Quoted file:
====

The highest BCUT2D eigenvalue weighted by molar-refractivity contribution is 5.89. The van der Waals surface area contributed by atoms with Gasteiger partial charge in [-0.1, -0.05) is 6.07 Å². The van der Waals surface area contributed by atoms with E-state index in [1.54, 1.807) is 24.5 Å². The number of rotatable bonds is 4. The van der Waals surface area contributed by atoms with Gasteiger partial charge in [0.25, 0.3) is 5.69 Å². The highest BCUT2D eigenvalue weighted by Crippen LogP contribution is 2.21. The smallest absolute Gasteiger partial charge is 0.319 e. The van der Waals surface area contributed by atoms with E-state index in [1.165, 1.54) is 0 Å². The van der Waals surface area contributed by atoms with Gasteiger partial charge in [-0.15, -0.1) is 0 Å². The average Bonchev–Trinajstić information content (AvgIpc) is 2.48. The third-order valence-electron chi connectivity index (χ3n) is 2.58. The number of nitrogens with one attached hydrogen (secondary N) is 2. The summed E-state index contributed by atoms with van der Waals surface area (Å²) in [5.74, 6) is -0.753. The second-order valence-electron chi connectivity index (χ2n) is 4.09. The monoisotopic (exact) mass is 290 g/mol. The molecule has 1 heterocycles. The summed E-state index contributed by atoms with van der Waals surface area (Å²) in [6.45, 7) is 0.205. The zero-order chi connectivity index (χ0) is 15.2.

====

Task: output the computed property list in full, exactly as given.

The highest BCUT2D eigenvalue weighted by molar-refractivity contribution is 5.89. The van der Waals surface area contributed by atoms with Gasteiger partial charge in [-0.1, -0.05) is 6.07 Å². The van der Waals surface area contributed by atoms with E-state index in [1.54, 1.807) is 24.5 Å². The number of rotatable bonds is 4. The van der Waals surface area contributed by atoms with Gasteiger partial charge in [0.25, 0.3) is 5.69 Å². The highest BCUT2D eigenvalue weighted by Crippen LogP contribution is 2.21. The smallest absolute Gasteiger partial charge is 0.319 e. The van der Waals surface area contributed by atoms with E-state index in [1.165, 1.54) is 0 Å². The van der Waals surface area contributed by atoms with Gasteiger partial charge in [-0.15, -0.1) is 0 Å². The average Bonchev–Trinajstić information content (AvgIpc) is 2.48. The third-order valence-electron chi connectivity index (χ3n) is 2.58. The number of nitrogens with one attached hydrogen (secondary N) is 2. The summed E-state index contributed by atoms with van der Waals surface area (Å²) in [5.74, 6) is -0.753. The second-order valence-electron chi connectivity index (χ2n) is 4.09. The monoisotopic (exact) mass is 290 g/mol. The molecule has 1 heterocycles. The summed E-state index contributed by atoms with van der Waals surface area (Å²) in [6.45, 7) is 0.205. The zero-order chi connectivity index (χ0) is 15.2.